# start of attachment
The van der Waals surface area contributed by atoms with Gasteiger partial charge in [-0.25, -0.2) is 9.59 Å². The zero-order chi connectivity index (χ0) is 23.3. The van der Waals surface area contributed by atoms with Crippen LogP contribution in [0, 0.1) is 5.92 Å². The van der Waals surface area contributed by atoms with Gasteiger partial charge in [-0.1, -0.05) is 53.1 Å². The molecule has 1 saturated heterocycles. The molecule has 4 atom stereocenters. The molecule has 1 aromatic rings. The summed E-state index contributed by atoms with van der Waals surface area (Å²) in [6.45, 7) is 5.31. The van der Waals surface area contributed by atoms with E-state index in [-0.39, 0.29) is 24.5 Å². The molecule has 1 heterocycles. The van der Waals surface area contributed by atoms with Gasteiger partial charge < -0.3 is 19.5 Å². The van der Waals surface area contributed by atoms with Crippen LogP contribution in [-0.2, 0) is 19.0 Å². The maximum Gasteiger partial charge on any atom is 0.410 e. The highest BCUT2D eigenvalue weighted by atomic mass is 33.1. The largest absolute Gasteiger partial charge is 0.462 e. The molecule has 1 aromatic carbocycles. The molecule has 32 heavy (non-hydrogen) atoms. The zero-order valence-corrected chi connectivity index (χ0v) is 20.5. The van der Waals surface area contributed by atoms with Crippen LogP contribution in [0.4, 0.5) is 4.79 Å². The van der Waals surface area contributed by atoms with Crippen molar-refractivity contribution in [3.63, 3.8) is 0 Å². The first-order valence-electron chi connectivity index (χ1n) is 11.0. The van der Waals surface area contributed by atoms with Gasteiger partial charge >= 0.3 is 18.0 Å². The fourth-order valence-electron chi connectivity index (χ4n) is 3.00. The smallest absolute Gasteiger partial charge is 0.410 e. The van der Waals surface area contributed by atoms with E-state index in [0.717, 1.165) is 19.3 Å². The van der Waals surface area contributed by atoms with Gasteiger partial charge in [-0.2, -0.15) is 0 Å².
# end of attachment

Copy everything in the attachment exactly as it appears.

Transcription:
The van der Waals surface area contributed by atoms with Gasteiger partial charge in [-0.25, -0.2) is 9.59 Å². The zero-order chi connectivity index (χ0) is 23.3. The van der Waals surface area contributed by atoms with Crippen LogP contribution in [0, 0.1) is 5.92 Å². The van der Waals surface area contributed by atoms with Gasteiger partial charge in [-0.1, -0.05) is 53.1 Å². The molecule has 1 saturated heterocycles. The molecule has 4 atom stereocenters. The molecule has 1 aromatic rings. The summed E-state index contributed by atoms with van der Waals surface area (Å²) in [6.45, 7) is 5.31. The van der Waals surface area contributed by atoms with E-state index in [-0.39, 0.29) is 24.5 Å². The molecule has 1 heterocycles. The van der Waals surface area contributed by atoms with Gasteiger partial charge < -0.3 is 19.5 Å². The van der Waals surface area contributed by atoms with Crippen LogP contribution in [-0.2, 0) is 19.0 Å². The maximum Gasteiger partial charge on any atom is 0.410 e. The highest BCUT2D eigenvalue weighted by atomic mass is 33.1. The largest absolute Gasteiger partial charge is 0.462 e. The molecule has 1 aromatic carbocycles. The molecule has 32 heavy (non-hydrogen) atoms. The zero-order valence-corrected chi connectivity index (χ0v) is 20.5. The van der Waals surface area contributed by atoms with Crippen LogP contribution in [0.4, 0.5) is 4.79 Å². The van der Waals surface area contributed by atoms with Crippen molar-refractivity contribution in [3.63, 3.8) is 0 Å². The first-order valence-electron chi connectivity index (χ1n) is 11.0. The van der Waals surface area contributed by atoms with Gasteiger partial charge >= 0.3 is 18.0 Å². The fourth-order valence-electron chi connectivity index (χ4n) is 3.00. The smallest absolute Gasteiger partial charge is 0.410 e. The van der Waals surface area contributed by atoms with E-state index in [0.717, 1.165) is 19.3 Å². The van der Waals surface area contributed by atoms with Gasteiger partial charge in [-0.2, -0.15) is 0 Å².